Rating: 5 out of 5
Ten more days until the Ides of March, and since I’ll be too busy conquering my comprehensive exam on that day, I wanted to tell you to beware now!
If you aren’t familiar with the Roman calendar (which you should, because we owe Rome big time for our current system), I’ll share some tidbits. “Calendar” comes from the Latin term “Kalendae,” which meant the first of the month. Two other important days were the Ides (15th–or oftentimes the 13th–of the month) and the Nones (8 days before the month’s Ides).
These days were planned according to the moon, but the Ides of March have become famous due to William Shakespeare’s play Julius Caesar, which narrates the events before and after Caesar’s assassination on March 15. I can’t believe that I’ve blogged for this long without reviewing a Shakespearean play for Masterpiece Monday, but better late than never, right?
In 44 BCE, Brutus and other prominent Romans, such as Cassius and Casca, feel threatened by Julius Caesar, who has become dictator for life. Afraid of his corruption and their loss of freedom, they plot to kill the ruler and restore democracy. Brutus is one of Caesar’s closest friends, and most of the play revolves around his struggle to commit such a betrayal.
Meanwhile, Caesar ignores many signs of his doom, including his wife Calpurnia’s dreams and a soothsayer’s warning to “Beware the Ides of March.” When he arrives at the Senate that day, he is met by the conspirators, who stab him to death. Caesar’s last words in the play are “Et tu, Brute?” meaning “And you, Brutus?” because he finally realizes his friend’s treachery.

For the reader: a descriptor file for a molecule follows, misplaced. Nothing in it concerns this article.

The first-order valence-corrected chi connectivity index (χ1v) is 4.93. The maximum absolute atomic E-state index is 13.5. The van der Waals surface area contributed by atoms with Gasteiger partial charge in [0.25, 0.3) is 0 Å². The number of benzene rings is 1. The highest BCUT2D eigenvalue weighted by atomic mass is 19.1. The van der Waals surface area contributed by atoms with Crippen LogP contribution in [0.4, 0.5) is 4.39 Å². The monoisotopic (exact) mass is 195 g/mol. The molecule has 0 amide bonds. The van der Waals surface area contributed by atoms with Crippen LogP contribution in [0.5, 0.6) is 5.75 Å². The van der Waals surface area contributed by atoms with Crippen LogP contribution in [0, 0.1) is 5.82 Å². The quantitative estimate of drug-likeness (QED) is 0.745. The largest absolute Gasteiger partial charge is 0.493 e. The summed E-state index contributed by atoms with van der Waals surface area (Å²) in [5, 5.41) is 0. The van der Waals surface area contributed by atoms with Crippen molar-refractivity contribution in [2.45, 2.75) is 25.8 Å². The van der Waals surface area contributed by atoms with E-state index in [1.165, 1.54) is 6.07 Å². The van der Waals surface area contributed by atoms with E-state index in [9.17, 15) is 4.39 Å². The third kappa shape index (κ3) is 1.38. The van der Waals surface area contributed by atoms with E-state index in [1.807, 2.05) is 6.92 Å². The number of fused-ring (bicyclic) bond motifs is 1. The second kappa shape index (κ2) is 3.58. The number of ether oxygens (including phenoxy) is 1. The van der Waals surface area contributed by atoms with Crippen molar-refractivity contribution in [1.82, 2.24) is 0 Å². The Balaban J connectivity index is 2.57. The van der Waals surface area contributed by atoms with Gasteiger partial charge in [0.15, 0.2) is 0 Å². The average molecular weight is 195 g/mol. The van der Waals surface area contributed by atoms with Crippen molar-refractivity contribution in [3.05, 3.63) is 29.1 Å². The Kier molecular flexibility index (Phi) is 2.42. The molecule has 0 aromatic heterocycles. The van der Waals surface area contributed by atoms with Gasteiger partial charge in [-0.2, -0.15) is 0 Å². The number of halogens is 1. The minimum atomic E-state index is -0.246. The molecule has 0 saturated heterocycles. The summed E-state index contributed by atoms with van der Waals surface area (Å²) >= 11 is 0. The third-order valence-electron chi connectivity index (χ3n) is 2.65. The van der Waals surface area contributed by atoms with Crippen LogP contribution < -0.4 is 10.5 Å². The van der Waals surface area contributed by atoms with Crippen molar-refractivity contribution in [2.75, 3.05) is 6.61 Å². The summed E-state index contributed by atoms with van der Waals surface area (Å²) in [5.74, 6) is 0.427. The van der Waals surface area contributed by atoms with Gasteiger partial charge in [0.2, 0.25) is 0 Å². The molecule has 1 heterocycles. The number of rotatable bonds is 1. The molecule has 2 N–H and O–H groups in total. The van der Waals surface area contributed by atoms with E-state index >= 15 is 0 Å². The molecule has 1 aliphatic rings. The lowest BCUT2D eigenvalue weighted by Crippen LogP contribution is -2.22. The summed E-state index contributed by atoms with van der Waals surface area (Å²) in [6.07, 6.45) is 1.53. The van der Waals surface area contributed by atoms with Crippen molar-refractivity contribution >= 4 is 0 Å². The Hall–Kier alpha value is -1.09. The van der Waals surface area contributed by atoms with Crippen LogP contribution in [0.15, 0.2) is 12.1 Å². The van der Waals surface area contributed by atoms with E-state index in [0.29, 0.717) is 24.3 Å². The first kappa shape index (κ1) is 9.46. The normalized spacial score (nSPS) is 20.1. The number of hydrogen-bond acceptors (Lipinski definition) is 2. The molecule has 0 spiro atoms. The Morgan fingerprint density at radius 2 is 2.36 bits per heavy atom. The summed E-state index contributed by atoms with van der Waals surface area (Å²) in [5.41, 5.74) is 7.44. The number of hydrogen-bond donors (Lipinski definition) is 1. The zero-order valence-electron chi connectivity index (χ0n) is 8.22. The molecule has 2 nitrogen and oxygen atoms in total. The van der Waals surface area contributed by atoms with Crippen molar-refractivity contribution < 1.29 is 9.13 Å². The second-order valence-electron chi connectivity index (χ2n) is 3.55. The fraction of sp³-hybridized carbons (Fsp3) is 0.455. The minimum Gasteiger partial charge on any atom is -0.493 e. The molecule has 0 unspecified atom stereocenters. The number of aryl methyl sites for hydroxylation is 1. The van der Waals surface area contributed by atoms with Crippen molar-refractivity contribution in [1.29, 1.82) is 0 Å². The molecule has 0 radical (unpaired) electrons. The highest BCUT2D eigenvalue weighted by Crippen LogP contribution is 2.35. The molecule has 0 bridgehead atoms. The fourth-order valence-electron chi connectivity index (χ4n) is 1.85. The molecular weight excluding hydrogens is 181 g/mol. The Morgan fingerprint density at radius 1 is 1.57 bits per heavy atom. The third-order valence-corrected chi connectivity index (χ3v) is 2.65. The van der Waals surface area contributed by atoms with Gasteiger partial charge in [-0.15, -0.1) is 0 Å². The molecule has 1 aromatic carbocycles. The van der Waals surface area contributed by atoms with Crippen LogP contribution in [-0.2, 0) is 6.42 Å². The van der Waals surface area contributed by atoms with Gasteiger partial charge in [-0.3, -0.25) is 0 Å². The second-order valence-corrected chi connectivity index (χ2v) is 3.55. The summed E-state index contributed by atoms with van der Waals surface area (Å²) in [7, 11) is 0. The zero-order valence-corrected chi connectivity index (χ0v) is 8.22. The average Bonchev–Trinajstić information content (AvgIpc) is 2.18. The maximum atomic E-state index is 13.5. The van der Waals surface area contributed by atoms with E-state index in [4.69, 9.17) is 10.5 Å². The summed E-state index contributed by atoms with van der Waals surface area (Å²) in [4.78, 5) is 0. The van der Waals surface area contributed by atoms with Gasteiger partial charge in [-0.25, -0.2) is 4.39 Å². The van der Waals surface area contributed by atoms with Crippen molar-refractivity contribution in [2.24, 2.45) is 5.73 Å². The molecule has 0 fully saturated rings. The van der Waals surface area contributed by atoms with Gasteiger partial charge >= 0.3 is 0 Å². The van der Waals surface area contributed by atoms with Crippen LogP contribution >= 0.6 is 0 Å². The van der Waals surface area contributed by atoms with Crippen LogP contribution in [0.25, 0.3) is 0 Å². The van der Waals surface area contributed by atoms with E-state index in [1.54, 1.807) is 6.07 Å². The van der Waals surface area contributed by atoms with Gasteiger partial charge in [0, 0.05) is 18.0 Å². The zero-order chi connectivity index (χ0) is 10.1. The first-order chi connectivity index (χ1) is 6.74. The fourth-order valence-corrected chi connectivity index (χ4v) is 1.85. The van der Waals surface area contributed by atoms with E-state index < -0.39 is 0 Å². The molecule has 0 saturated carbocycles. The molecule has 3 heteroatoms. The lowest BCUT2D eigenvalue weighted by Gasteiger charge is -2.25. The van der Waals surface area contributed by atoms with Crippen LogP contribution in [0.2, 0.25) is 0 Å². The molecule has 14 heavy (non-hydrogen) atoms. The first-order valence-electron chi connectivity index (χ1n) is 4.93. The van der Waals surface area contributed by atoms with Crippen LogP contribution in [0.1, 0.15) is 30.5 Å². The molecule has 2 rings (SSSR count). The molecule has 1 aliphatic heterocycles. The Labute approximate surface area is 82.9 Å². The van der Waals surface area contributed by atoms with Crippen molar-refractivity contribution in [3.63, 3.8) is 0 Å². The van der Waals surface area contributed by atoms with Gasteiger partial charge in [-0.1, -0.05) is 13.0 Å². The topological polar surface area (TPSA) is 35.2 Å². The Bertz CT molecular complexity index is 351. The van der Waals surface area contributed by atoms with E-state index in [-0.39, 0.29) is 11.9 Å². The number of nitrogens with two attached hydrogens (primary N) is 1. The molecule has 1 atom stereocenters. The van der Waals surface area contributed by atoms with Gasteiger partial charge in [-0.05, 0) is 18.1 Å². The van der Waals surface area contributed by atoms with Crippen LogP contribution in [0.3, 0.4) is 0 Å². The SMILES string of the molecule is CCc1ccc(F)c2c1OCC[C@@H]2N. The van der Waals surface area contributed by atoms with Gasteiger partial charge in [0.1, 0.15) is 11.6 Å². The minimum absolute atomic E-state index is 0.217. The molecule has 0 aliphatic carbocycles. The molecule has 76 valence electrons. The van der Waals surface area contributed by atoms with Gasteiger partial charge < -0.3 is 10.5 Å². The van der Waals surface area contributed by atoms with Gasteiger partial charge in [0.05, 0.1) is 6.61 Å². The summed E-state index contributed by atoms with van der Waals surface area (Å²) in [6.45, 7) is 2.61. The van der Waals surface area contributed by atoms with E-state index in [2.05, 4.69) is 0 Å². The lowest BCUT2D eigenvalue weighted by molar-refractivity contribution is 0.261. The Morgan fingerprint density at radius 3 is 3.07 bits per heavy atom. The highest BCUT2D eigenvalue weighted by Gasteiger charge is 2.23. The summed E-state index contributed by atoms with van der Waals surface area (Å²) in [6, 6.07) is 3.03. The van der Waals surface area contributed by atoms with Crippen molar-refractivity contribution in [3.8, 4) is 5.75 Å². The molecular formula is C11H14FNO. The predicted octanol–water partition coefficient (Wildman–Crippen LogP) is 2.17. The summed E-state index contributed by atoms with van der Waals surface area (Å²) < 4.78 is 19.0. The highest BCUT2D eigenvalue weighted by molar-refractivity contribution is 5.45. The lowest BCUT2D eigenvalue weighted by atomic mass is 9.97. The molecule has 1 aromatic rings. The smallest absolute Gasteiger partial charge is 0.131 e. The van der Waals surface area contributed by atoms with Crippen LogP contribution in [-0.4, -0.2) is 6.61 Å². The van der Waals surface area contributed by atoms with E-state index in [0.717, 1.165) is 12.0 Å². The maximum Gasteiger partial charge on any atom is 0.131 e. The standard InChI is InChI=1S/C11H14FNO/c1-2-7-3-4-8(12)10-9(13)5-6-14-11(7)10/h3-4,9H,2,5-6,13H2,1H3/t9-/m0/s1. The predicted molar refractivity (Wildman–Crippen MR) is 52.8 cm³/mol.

Karma comes back around, however, when the public finds out about Caesar’s will, since the tyrant left large sums of money for every citizen. Enraged by his murder, the common folk demand the conspirators’ deaths. Brutus gives a famous speech offering his defense, but fellow Roman Marc Antony follows with his even more famous “Friends, Romans, countrymen, lend me your ears” speech and calls for the murderers’ exile.
The end of the play describes the battle between Brutus and Cassius and Antony and Caesar’s adopted son Octavius (who will become the future emperor known as Augustus). Caesar’s ghost visits Brutus and tells him of his defeat. During the fight, both conspirators commit suicide, and Antony gives the final speech, calling Brutus “the noblest Roman of them all” for his good intentions to save liberty.
I absolutely love this play, but I love the Roman history behind it even more. In high school, we had to memorize a speech from Julius Caesar, and I chose to perform as Portia, Brutus’ devoted wife, who also commits suicide by swallowing hot coals due to Antony’s rising power. I think that all students should have the opportunity to experience the Bard’s exquisite words for themselves.
I don’t think that I learned anything as rewarding as Roman history, literature, and the Latin language–which is why I highly recommend this tragedy. Also check out the amazing HBO show “Rome,” which does a fantastic job showing Caesar’s rise and fall in season one.
I hope doom does not befall you on the Ides of March this year, so be sure to listen to your spouse and any fortune tellers walking around. And of course, don’t piss off your friends, because you never know when they might stab you in the back.
Cowards die many times before their deaths;
The valiant never taste of death but once.
Of all the wonders that I yet have heard,
It seems to me most strange that men should fear;
Seeing that death, a necessary end,
Will come when it will come. (Caesar, 2.2.34)